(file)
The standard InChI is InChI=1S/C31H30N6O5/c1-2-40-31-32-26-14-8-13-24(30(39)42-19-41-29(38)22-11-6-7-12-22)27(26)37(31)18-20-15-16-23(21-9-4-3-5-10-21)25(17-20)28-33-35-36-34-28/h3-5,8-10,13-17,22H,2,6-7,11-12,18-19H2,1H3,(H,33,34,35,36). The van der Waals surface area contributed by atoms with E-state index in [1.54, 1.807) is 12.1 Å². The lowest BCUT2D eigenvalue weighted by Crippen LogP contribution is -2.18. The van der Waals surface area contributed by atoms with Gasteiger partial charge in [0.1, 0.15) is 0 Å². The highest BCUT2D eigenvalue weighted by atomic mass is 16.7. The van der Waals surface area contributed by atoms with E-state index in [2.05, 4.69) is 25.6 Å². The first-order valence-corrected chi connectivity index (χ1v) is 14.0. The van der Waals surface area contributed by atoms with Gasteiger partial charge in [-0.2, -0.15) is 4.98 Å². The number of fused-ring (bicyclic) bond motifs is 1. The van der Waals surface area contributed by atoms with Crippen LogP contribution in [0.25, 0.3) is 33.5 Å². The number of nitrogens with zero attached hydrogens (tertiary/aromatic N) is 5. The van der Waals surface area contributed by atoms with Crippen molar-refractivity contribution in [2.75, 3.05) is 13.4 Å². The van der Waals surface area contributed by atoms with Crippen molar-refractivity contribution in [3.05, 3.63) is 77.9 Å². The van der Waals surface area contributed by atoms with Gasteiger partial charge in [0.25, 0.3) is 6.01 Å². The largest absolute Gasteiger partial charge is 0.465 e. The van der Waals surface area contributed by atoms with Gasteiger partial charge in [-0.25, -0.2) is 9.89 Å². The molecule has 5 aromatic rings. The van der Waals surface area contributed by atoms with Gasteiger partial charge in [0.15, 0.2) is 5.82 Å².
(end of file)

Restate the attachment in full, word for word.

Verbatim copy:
The standard InChI is InChI=1S/C31H30N6O5/c1-2-40-31-32-26-14-8-13-24(30(39)42-19-41-29(38)22-11-6-7-12-22)27(26)37(31)18-20-15-16-23(21-9-4-3-5-10-21)25(17-20)28-33-35-36-34-28/h3-5,8-10,13-17,22H,2,6-7,11-12,18-19H2,1H3,(H,33,34,35,36). The van der Waals surface area contributed by atoms with E-state index in [1.54, 1.807) is 12.1 Å². The lowest BCUT2D eigenvalue weighted by Crippen LogP contribution is -2.18. The van der Waals surface area contributed by atoms with Gasteiger partial charge in [0.1, 0.15) is 0 Å². The highest BCUT2D eigenvalue weighted by atomic mass is 16.7. The van der Waals surface area contributed by atoms with E-state index in [2.05, 4.69) is 25.6 Å². The first-order valence-corrected chi connectivity index (χ1v) is 14.0. The van der Waals surface area contributed by atoms with Gasteiger partial charge in [-0.2, -0.15) is 4.98 Å². The number of fused-ring (bicyclic) bond motifs is 1. The van der Waals surface area contributed by atoms with Crippen LogP contribution in [0.25, 0.3) is 33.5 Å². The number of nitrogens with zero attached hydrogens (tertiary/aromatic N) is 5. The van der Waals surface area contributed by atoms with Crippen molar-refractivity contribution in [2.75, 3.05) is 13.4 Å². The van der Waals surface area contributed by atoms with Crippen molar-refractivity contribution in [3.05, 3.63) is 77.9 Å². The van der Waals surface area contributed by atoms with Gasteiger partial charge in [0.25, 0.3) is 6.01 Å². The largest absolute Gasteiger partial charge is 0.465 e. The van der Waals surface area contributed by atoms with Gasteiger partial charge in [-0.25, -0.2) is 9.89 Å². The molecule has 5 aromatic rings. The van der Waals surface area contributed by atoms with Gasteiger partial charge in [0.15, 0.2) is 5.82 Å².